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Thursday, May 11, 2006

Getting Started - Shuttles - Footware

The arrival of the modern day leisure centre has not only increased the number of facilities available to us for badminton, it has also forced the more sensible player and parent Into greater thought regarding the selection of suitable footwear. This is because the majority of new local authority and school venues have floors constructed of concrete, or some other similar substance, and have no give in them whats ever. Consequenlly the wearing of inadequate footwear in a sport where starting, stopping, jumping, landing and lunging figure prominently will atford little protection to the joints, especially the knees and ankles.

If you intend to become a regular player, it is important that the shoes you select provide adequate protection by way of cushioning and good grip. A little care and forethought when purchasing your footwear will reduce the likelihood of injury now, minimize the amount of heartache and pain in the future and even help prolong your playing career.

There are many specialist sports shops that stock purpose made indoor sports footwear. You will need a lightweight shoe with a sole that should have a non-marking, well defined tread to assist with grip. The heel should be rounded to reduce the chance of slipping. The insole should be adequately cushioned and together with the sole of the shoe should act as a shock absorber and reduce the chance of painful shin splints and heel jar. You can also purchase separate rubber inserts for the whole shoe or just the heel.

The uppers should be of a material that permits the feet to breathe, and while the shoe should be substantial it should also be flexible. Some players drag their toes when playing certain shots; if you fall into this category look for shoes that have protective material incorporated into the front.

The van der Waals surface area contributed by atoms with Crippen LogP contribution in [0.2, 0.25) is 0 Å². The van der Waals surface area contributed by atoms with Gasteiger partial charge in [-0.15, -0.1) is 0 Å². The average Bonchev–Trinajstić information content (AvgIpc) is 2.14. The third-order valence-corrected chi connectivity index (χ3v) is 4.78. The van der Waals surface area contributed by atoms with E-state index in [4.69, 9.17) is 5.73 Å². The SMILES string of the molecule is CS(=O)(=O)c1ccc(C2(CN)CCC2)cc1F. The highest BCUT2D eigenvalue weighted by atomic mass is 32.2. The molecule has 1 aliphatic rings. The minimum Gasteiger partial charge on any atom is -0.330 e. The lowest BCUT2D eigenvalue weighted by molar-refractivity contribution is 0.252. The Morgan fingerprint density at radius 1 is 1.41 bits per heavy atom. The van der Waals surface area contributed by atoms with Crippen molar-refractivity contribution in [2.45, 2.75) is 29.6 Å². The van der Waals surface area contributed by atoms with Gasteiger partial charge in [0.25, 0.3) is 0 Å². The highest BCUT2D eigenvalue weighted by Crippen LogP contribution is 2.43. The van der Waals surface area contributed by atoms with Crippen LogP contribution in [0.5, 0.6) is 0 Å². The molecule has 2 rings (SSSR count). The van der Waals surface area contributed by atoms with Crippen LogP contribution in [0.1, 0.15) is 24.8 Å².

Do take your time when considering and choosing this most important item, and replace your shoes as soon as they are past their best.

Getting Started - Shuttles - Shuttlecock

Initially you will not appreciate the degree of importance that ought to be applied to the selection of your shuttles. Shuttles are yet another item that have secured the full attention of the market, the inevitable result being that numerous different makes are available to you at varied cost. While numerous manufacturers exist, it is possible to categorize shuttles into only two types - feather and nonfeather. What then is the difference and what factors will effect your choice?

Feather Shuttles

Feather shuttles are used in all top national and International events and in the majority of league clubs up and down the UK. New shuttles will fly perfectly and consistently until the feathers are damaged or brok.en, and on reaching their highest point when hit high and deep to the rearcourt, fall quite steeply towards the floor.

The feathers used in the creation of a shuttle are taken from geese and despite careful construction (mostly by hand) they are fragile, easily damaged and not very durable. As a result of the need to change the shuttle once the flight becomes too poor or its speed is impaired, clubs get through far more feather shuttles than their counterparts who have decided to play with a non-feather equivalent.

Non-feather Shuttles

For the newcomer to the game it is advisable to use non-feather shuttles for reasons of cost. Although nowadays synthetic shuttles are no cheaper to buy than feather shuttles, they are a much more cost-effective purchase because their life is considerably longer. The search for a plastic or synthetic shuttle that matches the flight characteristics of the feathered variety has been going on for years. Poor quality non-feather shuttles tend to have an erratic flight path and on reaching their highest point do not fall towards the floor as steeply as a feather type.